• The copies are farcically unable to co-operate in fixing the rudder:

    And so we quarreled, in opposite roles, during which he did in fact drive me into a positive fury, for he persistently refused to fix the rudder and it did no good calling him pigheaded and a stubborn mule. And when at last I managed to convince him, we plunged into the next gravitational vortex.

  • The more copies turn up, the more chaotic it becomes:

    The problem was, who had hit whom, and when. The situation was complicated by the fact that there now had appeared morning me's and afternoon me's—I feared that if things went on like this, I would soon be broken into minutes and seconds—and then too, the majority of me's present were lying like mad, so that to this day I'm not altogether sure whom I hit and who hit me when that whole business took place, triangularly, between the Thursday, the Friday and the Wednesday me's all of whom I was in turn. My impression is that because I had lied to the Friday me, pretending to be the Sunday me, I ended up with one blow more than I should have, going by the calendar. But I would prefer not to dwell any longer on these unpleasant memories; a man who for an entire week does nothing but hit himself over the head has little reason to be proud.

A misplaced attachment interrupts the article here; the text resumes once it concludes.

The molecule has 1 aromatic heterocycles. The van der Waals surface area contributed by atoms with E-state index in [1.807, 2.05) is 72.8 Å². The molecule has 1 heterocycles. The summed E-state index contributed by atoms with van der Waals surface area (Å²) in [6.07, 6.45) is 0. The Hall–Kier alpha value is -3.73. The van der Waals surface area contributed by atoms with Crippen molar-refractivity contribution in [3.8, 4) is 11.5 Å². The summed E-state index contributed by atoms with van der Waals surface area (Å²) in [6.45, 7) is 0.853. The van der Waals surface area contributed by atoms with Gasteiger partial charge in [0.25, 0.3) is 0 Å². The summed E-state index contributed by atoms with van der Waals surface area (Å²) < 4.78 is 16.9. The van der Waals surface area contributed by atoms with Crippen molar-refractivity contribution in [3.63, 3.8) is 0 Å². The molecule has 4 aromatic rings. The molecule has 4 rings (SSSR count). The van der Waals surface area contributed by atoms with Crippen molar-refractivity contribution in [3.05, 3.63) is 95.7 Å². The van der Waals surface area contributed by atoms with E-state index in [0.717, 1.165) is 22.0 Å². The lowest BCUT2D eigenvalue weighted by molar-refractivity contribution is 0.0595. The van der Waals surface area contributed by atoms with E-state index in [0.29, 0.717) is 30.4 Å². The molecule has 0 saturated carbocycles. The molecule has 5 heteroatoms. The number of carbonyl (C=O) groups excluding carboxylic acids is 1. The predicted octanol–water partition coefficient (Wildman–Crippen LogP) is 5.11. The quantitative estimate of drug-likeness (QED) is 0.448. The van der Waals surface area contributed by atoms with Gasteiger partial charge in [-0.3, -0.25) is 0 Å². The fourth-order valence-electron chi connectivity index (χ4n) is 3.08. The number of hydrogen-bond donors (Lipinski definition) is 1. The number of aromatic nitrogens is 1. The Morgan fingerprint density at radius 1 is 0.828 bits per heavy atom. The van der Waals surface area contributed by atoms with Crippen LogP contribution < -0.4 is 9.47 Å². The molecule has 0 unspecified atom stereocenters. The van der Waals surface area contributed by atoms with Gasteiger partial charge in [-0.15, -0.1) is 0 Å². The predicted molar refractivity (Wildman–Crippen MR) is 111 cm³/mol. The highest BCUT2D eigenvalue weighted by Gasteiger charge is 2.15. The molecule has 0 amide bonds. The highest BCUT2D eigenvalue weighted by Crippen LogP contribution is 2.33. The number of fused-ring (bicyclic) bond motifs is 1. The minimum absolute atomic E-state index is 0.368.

• The number of copies grows absurdly large:

    Upon passage through a particularly strong positive vortex we hardly fit in the cabin and corridor, and opening the hatch was out of the question—there simply wasn’t room.

  • There are copies of different ages: